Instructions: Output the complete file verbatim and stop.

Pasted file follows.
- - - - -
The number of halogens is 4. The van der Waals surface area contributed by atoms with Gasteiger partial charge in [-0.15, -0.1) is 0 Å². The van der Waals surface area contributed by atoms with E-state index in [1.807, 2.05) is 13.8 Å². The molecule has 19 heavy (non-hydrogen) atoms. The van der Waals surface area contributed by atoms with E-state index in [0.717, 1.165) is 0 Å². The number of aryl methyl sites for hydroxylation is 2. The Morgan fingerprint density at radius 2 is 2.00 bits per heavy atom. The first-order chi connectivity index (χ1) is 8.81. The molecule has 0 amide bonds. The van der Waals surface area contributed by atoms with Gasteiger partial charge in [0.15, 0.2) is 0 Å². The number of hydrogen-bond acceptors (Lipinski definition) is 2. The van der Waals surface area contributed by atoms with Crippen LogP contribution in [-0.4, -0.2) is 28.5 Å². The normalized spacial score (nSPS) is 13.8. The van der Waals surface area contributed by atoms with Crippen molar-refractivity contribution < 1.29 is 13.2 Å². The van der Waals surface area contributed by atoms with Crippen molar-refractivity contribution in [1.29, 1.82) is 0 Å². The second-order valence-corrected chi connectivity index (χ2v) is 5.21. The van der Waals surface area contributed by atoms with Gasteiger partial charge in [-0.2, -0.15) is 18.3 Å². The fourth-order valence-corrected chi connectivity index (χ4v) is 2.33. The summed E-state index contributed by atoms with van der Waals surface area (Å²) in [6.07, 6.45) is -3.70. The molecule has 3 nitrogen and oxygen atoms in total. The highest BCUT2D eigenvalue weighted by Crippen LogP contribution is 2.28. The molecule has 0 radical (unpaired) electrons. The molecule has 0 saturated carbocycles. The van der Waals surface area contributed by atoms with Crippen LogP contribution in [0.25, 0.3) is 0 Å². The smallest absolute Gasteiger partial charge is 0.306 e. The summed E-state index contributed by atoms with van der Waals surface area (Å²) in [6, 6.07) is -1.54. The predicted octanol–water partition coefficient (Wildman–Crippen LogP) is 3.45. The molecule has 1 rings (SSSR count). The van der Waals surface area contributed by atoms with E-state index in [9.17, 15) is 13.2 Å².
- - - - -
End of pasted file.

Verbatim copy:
The number of halogens is 4. The van der Waals surface area contributed by atoms with Gasteiger partial charge in [-0.15, -0.1) is 0 Å². The van der Waals surface area contributed by atoms with E-state index in [1.807, 2.05) is 13.8 Å². The molecule has 19 heavy (non-hydrogen) atoms. The van der Waals surface area contributed by atoms with E-state index in [0.717, 1.165) is 0 Å². The number of aryl methyl sites for hydroxylation is 2. The Morgan fingerprint density at radius 2 is 2.00 bits per heavy atom. The first-order chi connectivity index (χ1) is 8.81. The molecule has 0 amide bonds. The van der Waals surface area contributed by atoms with Gasteiger partial charge in [0.15, 0.2) is 0 Å². The number of hydrogen-bond acceptors (Lipinski definition) is 2. The van der Waals surface area contributed by atoms with Crippen LogP contribution in [-0.4, -0.2) is 28.5 Å². The normalized spacial score (nSPS) is 13.8. The van der Waals surface area contributed by atoms with Crippen molar-refractivity contribution < 1.29 is 13.2 Å². The van der Waals surface area contributed by atoms with Crippen molar-refractivity contribution in [1.29, 1.82) is 0 Å². The second-order valence-corrected chi connectivity index (χ2v) is 5.21. The van der Waals surface area contributed by atoms with Gasteiger partial charge in [-0.2, -0.15) is 18.3 Å². The fourth-order valence-corrected chi connectivity index (χ4v) is 2.33. The summed E-state index contributed by atoms with van der Waals surface area (Å²) in [6.07, 6.45) is -3.70. The molecule has 3 nitrogen and oxygen atoms in total. The highest BCUT2D eigenvalue weighted by Crippen LogP contribution is 2.28. The molecule has 0 radical (unpaired) electrons. The molecule has 0 saturated carbocycles. The van der Waals surface area contributed by atoms with Crippen LogP contribution in [0.25, 0.3) is 0 Å². The smallest absolute Gasteiger partial charge is 0.306 e. The summed E-state index contributed by atoms with van der Waals surface area (Å²) in [6, 6.07) is -1.54. The predicted octanol–water partition coefficient (Wildman–Crippen LogP) is 3.45. The molecule has 1 rings (SSSR count). The van der Waals surface area contributed by atoms with E-state index in [9.17, 15) is 13.2 Å².